Marylanders celebrate the state's 360th birthday


March 20, 1994|By Dorothy Fleetwood | Dorothy Fleetwood,Contributing Writer

On March 25, 1634, Maryland's first settlers celebrated their arrival with a Mass of thanksgiving at St. Clement's Island. Now, 360 years later, Marylanders continue to celebrate the date as the state's official birthday.

An observance is held each year at St. Clement's Island-Potomac River Museum in Colton's Point. The commemorative ceremony begins at 11 a.m. with a flag raising; remarks by distinguished guests follow, along with a wreath-laying ceremony at the historical marker on the museum grounds. After the ceremony a buffet luncheon is served in the museum. The luncheon is open to the public and costs $4; it is free for museum members. Call (410) 769-2222.

Maryland Days is the annual two-day birthday party at Historic St. Mary's City, the state's outdoor living history museum in Southern Maryland Saturday and next Sunday. The event coincides with the opening of the museum season, and all exhibits will be open to the public free of charge.

During the celebration you can visit a 17th-century militia camp, see the St. Maries Citty Militia muster on Governor's Field, ride in a horse-drawn carriage and visit the archaeological digs, where men and women will be at work uncovering Maryland's past. Presentations on the discoveries will be held in the visitor center.

During Maryland Days the historic iron cargo schooner Pioneer will be docked alongside the Maryland Dove, a replica of the vessel that brought the first settlers to Maryland. Built in 1885, Pioneer is one of the last of the small sailing freighters. It is now a museum ship at New York's South Street Seaport Museum. Pioneer will take passengers on cruises of the St. Mary's River both days at 11:30 a.m., 2 p.m. and 4 p.m. The cost is $8 for adults and $6 for children, seniors and students with identification.

Other attractions include craft demonstrations, 17th-century folk music, performances by the St. Mary's College wind ensemble and a men's gospel group. Seafood will be for sale along with funnel cakes, Italian sausage and baked goods.

On Sunday Gov. William Donald Schaefer will be in St. Mary's City for the official ceremonies at the town center. Ceremonies begin with wreath laying at the site of Gov. Leonard Calvert's house at 1:30 p.m. The public can then join the St. Maries Citty Militia in a procession to the Old State House, where there will be speeches and a ceremony of flags. Fourth-grade students from every county in Maryland and Baltimore City will participate in the ceremony.

Historic St. Mary's City is six miles south of Lexington Park on Route 5. For information, call (301) 862-0990 or (800) SMC-1634.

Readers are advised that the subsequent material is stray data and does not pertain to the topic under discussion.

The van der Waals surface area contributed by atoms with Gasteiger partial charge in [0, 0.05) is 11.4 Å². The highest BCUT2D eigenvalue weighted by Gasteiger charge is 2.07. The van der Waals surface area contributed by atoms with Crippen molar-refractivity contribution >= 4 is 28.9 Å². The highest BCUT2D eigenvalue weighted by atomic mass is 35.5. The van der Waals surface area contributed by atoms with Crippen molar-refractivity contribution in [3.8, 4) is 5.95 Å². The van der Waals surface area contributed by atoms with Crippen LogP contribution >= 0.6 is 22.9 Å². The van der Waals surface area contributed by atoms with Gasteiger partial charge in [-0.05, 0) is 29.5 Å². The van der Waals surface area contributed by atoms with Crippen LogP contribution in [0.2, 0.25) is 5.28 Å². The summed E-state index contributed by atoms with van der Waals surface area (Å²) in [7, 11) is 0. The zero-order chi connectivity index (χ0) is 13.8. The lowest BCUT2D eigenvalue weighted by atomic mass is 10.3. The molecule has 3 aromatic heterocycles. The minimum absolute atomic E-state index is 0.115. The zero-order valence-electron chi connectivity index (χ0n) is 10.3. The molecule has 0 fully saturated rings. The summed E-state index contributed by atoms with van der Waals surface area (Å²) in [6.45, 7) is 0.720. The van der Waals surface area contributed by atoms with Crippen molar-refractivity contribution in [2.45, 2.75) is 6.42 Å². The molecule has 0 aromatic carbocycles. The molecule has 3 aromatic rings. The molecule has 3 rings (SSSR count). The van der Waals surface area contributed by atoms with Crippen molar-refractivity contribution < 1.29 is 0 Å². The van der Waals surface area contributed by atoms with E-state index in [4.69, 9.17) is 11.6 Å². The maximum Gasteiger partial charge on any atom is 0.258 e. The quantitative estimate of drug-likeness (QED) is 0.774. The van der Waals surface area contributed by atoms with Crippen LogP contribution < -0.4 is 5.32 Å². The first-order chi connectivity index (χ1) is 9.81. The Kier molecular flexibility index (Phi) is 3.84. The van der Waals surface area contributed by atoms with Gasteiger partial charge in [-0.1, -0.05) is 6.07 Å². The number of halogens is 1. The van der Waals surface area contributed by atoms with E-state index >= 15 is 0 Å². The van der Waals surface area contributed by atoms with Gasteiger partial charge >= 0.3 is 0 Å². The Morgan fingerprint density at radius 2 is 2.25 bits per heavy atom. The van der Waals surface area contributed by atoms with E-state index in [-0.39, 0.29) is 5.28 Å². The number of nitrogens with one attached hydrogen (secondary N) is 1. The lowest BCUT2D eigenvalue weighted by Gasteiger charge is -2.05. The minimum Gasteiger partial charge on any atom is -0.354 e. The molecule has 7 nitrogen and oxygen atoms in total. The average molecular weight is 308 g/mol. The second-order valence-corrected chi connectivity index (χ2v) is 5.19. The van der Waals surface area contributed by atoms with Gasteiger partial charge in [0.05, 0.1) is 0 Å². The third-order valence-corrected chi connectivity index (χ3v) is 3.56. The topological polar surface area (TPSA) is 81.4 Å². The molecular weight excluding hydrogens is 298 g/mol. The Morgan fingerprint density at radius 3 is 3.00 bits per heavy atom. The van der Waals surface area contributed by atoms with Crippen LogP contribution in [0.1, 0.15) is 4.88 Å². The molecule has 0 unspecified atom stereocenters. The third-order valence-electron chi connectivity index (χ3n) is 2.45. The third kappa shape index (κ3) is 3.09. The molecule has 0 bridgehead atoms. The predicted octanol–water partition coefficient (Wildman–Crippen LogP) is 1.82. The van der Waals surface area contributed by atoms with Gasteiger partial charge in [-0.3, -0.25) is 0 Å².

St. Michaels inn tour

Last years' Bay Hundred Area Bed & Breakfast and Inn Tour was so successful that this year it has been expanded to two days. A total of 19 inns in the St. Michaels area can be seen Saturday and next Sunday.

You can visit the Inn at Christmas Farm, a 50-acre working farm, circa 1800; the Two Swan Inn, which once served as the clubhouse for the Miles River Yacht Club; and Ashby, an Italianate villa on the Miles River. Saturday's tour includes an Eastern Shore reception with food at St. Michaels Harbour Inn & Marina from 1 p.m. to 4 p.m. and refreshments at the Tilghman Island Inn from 3 p.m. to 4 p.m. Sunday's tour-goers can enjoy an English tea at the Inn at Perry Cabin from 3 p.m. to 5 p.m.

Hours are 11 a.m. to 4 p.m. Saturday; noon to 5 p.m. Sunday. Tickets cost $20 per day or $35 for both days. Proceeds will benefit the St. Michaels Community Center. Reservations are limited and by advance reservation. Call (410) 745-6073.

Go fly a kite

One of the highlights of spring in the nation's capital is the Smithsonian Institution's 28th annual Kite Festival, scheduled for Saturday on the grounds of the Washington Monument. Co-sponsored by the Smithsonian Associates (Resident Program) and the National Air and Space Museum, the event attracts kite makers and kite watchers from all over the world.

Registration will be held from 10 a.m. to 12:30 p.m. and is open free of charge to all ages and to every level of skill, but kites entered in the competition must be hand-made and capable of flying at a minimum altitude of 100 feet for at least one minute. Trophies will be awarded in a variety of categories.

Kites in the form of high-flying pigs, a 20-foot-long giant dragon and a "Flow-Form 252," a huge kite that covers 252 square feet, will be among some of the more unusual sights. In tribute to the late Paul E. Garber, aviation pioneer and founder of the festival, -- three dozen stuffed "Gar-bears" will be parachute-jumped from kites. The Maryland Kite Society, Kapitol Air Korps and Lehigh Valley Kite Society will also offer non-competitive demonstrations. Call (202) 357-3030.

Sully lecture series

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